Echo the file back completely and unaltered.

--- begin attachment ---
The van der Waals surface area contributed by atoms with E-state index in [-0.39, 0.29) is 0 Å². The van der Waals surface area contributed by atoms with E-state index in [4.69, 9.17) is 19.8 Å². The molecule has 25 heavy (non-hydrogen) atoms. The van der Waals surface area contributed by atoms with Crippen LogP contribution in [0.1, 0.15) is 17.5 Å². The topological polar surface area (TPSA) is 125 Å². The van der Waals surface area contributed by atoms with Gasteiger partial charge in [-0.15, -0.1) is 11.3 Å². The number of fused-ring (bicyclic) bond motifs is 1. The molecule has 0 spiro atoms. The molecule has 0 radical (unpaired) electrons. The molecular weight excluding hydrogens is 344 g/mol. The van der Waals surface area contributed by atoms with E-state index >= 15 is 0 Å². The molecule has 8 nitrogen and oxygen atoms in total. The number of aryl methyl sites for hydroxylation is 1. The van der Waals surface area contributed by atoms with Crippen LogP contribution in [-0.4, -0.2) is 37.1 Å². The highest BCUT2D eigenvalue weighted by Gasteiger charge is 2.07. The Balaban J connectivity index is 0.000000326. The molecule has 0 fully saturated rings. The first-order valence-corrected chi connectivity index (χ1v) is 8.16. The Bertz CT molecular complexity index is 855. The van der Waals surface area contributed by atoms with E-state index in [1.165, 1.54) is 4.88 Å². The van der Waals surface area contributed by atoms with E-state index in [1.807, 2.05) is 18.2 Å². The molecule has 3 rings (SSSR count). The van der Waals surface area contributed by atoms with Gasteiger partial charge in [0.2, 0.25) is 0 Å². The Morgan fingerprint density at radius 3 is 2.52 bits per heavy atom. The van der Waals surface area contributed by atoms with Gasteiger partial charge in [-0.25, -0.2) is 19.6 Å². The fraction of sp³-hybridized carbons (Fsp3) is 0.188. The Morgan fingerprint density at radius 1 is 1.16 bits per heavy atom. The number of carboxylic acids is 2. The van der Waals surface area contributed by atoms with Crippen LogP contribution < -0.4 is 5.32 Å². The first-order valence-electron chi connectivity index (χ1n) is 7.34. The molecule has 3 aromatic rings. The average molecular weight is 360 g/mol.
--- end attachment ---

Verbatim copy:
The van der Waals surface area contributed by atoms with E-state index in [-0.39, 0.29) is 0 Å². The van der Waals surface area contributed by atoms with E-state index in [4.69, 9.17) is 19.8 Å². The molecule has 25 heavy (non-hydrogen) atoms. The van der Waals surface area contributed by atoms with Crippen LogP contribution in [0.1, 0.15) is 17.5 Å². The topological polar surface area (TPSA) is 125 Å². The van der Waals surface area contributed by atoms with Gasteiger partial charge in [-0.15, -0.1) is 11.3 Å². The number of fused-ring (bicyclic) bond motifs is 1. The molecule has 0 spiro atoms. The molecule has 0 radical (unpaired) electrons. The molecular weight excluding hydrogens is 344 g/mol. The van der Waals surface area contributed by atoms with E-state index >= 15 is 0 Å². The molecule has 8 nitrogen and oxygen atoms in total. The number of aryl methyl sites for hydroxylation is 1. The van der Waals surface area contributed by atoms with Crippen LogP contribution in [-0.4, -0.2) is 37.1 Å². The highest BCUT2D eigenvalue weighted by Gasteiger charge is 2.07. The Balaban J connectivity index is 0.000000326. The molecule has 0 fully saturated rings. The first-order valence-corrected chi connectivity index (χ1v) is 8.16. The Bertz CT molecular complexity index is 855. The van der Waals surface area contributed by atoms with E-state index in [1.165, 1.54) is 4.88 Å². The van der Waals surface area contributed by atoms with E-state index in [1.807, 2.05) is 18.2 Å². The molecule has 3 rings (SSSR count). The van der Waals surface area contributed by atoms with Gasteiger partial charge in [0.2, 0.25) is 0 Å². The Morgan fingerprint density at radius 3 is 2.52 bits per heavy atom. The van der Waals surface area contributed by atoms with Gasteiger partial charge in [-0.25, -0.2) is 19.6 Å². The fraction of sp³-hybridized carbons (Fsp3) is 0.188. The Morgan fingerprint density at radius 1 is 1.16 bits per heavy atom. The number of carboxylic acids is 2. The van der Waals surface area contributed by atoms with Crippen LogP contribution < -0.4 is 5.32 Å². The first-order valence-electron chi connectivity index (χ1n) is 7.34. The molecule has 3 aromatic rings. The average molecular weight is 360 g/mol.